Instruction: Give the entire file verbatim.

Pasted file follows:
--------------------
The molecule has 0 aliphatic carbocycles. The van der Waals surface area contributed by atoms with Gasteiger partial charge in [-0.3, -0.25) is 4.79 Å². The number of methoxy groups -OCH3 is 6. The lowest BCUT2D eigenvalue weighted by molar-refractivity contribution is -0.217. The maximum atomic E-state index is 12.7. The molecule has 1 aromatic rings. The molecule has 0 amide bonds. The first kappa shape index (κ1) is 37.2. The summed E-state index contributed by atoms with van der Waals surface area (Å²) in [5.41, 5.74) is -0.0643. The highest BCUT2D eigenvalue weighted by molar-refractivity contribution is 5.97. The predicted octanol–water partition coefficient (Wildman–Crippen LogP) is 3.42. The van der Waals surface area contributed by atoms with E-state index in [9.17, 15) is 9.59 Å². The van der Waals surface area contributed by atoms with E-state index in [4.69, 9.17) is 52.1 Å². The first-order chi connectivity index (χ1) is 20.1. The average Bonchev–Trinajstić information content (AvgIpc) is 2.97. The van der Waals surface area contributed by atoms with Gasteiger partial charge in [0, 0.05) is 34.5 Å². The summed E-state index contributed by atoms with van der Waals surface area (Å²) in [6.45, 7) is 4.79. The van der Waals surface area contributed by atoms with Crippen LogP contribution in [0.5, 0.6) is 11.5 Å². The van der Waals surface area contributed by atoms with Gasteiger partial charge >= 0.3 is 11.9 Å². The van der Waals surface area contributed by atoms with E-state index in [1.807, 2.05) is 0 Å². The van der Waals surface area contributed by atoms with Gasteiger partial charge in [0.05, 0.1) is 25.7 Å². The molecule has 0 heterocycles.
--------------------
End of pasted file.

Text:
The molecule has 0 aliphatic carbocycles. The van der Waals surface area contributed by atoms with Gasteiger partial charge in [-0.3, -0.25) is 4.79 Å². The number of methoxy groups -OCH3 is 6. The lowest BCUT2D eigenvalue weighted by molar-refractivity contribution is -0.217. The maximum atomic E-state index is 12.7. The molecule has 1 aromatic rings. The molecule has 0 amide bonds. The first kappa shape index (κ1) is 37.2. The summed E-state index contributed by atoms with van der Waals surface area (Å²) in [5.41, 5.74) is -0.0643. The highest BCUT2D eigenvalue weighted by molar-refractivity contribution is 5.97. The predicted octanol–water partition coefficient (Wildman–Crippen LogP) is 3.42. The van der Waals surface area contributed by atoms with E-state index in [9.17, 15) is 9.59 Å². The van der Waals surface area contributed by atoms with E-state index in [4.69, 9.17) is 52.1 Å². The first-order chi connectivity index (χ1) is 20.1. The average Bonchev–Trinajstić information content (AvgIpc) is 2.97. The van der Waals surface area contributed by atoms with Gasteiger partial charge in [0, 0.05) is 34.5 Å². The summed E-state index contributed by atoms with van der Waals surface area (Å²) in [6.45, 7) is 4.79. The van der Waals surface area contributed by atoms with Crippen LogP contribution in [0.5, 0.6) is 11.5 Å². The van der Waals surface area contributed by atoms with Gasteiger partial charge >= 0.3 is 11.9 Å². The van der Waals surface area contributed by atoms with E-state index in [1.807, 2.05) is 0 Å². The van der Waals surface area contributed by atoms with Gasteiger partial charge in [0.05, 0.1) is 25.7 Å². The molecule has 0 heterocycles.